Top image shows deforestation in Brazil’s western state of Rondônia in 2000. Bottom image shows deforestation as of 2010. Images courtesy of NASA .
The Brazilian state of Rondônia has undergone tremendous change over the past decade as revealed by the NASA’s Moderate Resolution Imaging Spectroradiometer (MODIS) on the Terra satellite (see images above). A hotspot for recent deforestation, Rondônia was once home to over 50 million acres (208,000 square kilometers of forest). By 2003 nearly a third of the rainforest in the state was gone and deforestation continues although at a slower pace. The state has the dubious honor of undergoing the highest percentage of forest loss in the Brazilian Amazon.
Almost the entirety of the forest loss has occurred recently. Up to the mid-1970s only 1.73% of the forest was gone according to data from Brazil’s National Statistics Office (IBGE).
Much of the forest loss in Rondônia has been attributed to small-scale farmers leasing land (less than 100 hectares) from the Brazilian government for crops and cattle, according to a recent study based on deforestation data by the National Institute for Space Research (INPE) in Brazil. Small-scale farmers have repeatedly broken the Brazilian Forestry Code by often clearing far more than 20% of the land. According to the Forestry Code, farmers in the Amazon must leave 80% of the land as natural forest.
“The Forestry Code is no longer realistic for [small farmers in] Rondônia [with less than a 100 hectares of land],” says Luciana de Souza Soler, Brazilian PhD student in the Land Dynamics Group at the University of Wageningen, who conducted the study. “It is more realistic to maintain twenty percent of forest within the projects.”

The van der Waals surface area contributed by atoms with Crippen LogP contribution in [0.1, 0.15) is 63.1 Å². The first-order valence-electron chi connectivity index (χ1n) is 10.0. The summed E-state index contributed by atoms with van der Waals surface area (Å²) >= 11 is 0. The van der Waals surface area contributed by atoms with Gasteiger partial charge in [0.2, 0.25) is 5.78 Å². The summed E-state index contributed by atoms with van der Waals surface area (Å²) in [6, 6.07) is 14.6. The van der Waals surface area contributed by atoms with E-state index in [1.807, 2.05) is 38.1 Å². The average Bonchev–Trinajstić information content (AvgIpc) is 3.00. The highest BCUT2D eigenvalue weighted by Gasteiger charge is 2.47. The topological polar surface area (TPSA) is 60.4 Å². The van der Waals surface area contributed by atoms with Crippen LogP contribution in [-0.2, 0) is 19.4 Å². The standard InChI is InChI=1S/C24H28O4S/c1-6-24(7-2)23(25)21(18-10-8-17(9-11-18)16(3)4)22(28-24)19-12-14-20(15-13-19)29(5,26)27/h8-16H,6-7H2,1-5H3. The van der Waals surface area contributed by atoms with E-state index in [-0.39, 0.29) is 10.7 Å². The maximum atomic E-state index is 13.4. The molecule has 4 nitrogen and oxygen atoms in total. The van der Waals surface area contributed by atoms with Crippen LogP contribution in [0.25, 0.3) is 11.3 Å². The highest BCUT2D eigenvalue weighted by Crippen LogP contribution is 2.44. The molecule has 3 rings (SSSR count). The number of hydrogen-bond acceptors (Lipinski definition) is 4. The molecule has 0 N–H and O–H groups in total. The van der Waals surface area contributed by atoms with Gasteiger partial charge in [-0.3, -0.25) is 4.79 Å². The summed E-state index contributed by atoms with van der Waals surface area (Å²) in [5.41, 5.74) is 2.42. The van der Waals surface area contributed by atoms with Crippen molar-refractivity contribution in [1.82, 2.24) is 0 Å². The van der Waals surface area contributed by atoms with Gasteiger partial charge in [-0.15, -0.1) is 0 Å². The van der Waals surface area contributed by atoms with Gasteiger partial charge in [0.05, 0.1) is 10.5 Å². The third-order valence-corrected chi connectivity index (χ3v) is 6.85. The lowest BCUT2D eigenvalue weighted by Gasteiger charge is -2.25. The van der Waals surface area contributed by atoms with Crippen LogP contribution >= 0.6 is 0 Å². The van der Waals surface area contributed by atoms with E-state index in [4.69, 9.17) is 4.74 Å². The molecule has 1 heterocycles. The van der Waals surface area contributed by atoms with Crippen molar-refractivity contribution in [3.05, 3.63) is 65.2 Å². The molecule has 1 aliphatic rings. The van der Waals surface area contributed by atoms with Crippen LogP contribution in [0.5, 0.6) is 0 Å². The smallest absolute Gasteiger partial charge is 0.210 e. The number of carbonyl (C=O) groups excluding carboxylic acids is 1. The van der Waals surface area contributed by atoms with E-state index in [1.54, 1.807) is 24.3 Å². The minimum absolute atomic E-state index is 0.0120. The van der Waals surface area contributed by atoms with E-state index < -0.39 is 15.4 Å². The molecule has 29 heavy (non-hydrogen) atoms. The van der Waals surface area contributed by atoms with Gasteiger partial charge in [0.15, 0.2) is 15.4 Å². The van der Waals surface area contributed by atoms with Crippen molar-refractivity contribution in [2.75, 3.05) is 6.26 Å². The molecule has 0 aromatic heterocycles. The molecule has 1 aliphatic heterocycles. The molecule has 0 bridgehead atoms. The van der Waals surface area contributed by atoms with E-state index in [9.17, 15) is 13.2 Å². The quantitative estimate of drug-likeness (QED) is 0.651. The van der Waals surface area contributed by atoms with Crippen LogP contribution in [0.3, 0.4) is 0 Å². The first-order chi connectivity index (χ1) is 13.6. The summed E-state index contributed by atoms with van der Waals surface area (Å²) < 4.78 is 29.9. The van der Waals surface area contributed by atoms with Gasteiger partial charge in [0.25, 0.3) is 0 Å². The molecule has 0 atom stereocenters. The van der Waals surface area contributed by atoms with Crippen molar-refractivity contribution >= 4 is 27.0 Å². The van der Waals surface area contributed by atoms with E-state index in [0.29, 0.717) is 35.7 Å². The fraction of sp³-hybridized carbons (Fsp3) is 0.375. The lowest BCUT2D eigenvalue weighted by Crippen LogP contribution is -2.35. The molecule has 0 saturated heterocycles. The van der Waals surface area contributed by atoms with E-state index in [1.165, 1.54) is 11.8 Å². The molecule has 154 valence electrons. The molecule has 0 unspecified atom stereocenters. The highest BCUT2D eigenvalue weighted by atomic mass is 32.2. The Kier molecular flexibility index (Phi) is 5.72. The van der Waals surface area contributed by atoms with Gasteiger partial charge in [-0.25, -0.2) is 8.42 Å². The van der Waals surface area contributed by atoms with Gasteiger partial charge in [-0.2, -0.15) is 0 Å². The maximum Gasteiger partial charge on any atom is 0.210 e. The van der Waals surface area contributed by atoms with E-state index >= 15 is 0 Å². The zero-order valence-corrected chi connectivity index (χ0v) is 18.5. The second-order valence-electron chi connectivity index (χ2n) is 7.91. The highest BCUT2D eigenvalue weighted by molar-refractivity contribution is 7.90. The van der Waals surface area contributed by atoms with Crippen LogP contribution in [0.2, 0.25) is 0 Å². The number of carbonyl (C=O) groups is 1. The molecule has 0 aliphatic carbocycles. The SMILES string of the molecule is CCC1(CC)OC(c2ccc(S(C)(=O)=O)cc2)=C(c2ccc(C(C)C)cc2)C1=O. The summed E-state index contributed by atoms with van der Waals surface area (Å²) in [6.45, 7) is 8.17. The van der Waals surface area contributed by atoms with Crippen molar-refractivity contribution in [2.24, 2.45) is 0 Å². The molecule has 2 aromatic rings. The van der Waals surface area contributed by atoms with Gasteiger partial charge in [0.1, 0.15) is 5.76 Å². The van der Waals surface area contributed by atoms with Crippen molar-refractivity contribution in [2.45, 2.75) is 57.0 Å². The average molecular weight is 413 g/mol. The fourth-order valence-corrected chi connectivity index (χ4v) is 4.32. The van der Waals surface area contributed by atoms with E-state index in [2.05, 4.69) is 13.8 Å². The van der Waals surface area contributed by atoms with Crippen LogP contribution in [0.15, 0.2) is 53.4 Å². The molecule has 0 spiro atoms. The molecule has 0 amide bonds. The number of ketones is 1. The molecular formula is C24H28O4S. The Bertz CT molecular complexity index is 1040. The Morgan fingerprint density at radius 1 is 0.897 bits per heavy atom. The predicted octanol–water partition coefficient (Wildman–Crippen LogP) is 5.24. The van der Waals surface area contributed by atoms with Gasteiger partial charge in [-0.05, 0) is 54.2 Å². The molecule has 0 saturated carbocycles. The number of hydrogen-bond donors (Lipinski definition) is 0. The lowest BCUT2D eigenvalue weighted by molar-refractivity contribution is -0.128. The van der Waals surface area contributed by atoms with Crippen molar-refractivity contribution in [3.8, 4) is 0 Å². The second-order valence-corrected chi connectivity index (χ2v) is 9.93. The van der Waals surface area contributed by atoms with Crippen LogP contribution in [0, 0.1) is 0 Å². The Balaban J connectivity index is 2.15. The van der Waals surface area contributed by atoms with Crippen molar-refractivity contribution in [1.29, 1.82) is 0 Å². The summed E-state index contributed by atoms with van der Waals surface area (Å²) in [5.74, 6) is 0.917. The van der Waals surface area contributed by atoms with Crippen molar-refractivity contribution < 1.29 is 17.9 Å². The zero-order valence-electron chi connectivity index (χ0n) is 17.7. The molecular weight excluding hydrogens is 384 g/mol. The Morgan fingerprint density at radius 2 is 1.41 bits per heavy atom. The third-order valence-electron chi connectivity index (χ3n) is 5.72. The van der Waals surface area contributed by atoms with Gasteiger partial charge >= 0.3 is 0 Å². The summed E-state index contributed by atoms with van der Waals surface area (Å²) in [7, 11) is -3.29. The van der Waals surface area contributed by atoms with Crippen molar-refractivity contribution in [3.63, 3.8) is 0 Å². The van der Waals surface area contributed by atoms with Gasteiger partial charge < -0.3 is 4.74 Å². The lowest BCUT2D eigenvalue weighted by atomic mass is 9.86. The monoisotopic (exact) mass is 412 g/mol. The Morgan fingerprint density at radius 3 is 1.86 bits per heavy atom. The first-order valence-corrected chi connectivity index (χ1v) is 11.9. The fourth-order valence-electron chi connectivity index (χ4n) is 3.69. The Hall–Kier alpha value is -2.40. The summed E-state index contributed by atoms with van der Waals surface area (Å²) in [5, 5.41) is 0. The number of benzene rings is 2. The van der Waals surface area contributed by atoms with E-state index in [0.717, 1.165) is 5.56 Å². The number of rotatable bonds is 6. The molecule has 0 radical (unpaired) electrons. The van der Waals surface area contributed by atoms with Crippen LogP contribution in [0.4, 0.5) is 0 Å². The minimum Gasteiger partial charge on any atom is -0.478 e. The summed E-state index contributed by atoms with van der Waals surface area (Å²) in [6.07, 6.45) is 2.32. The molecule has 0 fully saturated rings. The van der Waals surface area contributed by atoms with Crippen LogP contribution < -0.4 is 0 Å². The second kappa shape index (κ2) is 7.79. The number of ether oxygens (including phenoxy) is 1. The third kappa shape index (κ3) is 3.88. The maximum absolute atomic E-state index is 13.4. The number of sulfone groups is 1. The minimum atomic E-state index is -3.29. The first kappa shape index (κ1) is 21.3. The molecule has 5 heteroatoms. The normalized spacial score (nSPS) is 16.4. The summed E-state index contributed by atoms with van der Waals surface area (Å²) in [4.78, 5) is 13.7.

CITATION: Luciana de Souza Soler and Peter H. Verburg. Combining remote sensing and household level data for regional scale analysis of land cover change in the Brazilian Amazon. Regional Environmental Change. Volume 10, Number 4, pp. 371-386, 2010.
(04/03/2011) Brazilian prosecutors have filed suit against the state-run Banco do Brasil and Banco da Amazonia for providing loans to companies that illegally cleared Amazon rainforest and used slave-like labor, reports Reuters.
(07/08/2010) An amendment to undermine protections in Brazil’s 1965 forestry code has passed it first legislative barrier, reports the World Wide Fund for Nature-Brasil (WWF). Yesterday the amendment passed a special vote in the Congress’s Special Committee on Forest Law Changes.
(06/14/2010) Deforestation in the Brazilian Amazon may be on the rise again after reaching record-low levels last year, reports Brazil’s National Space Research Institute, INPE.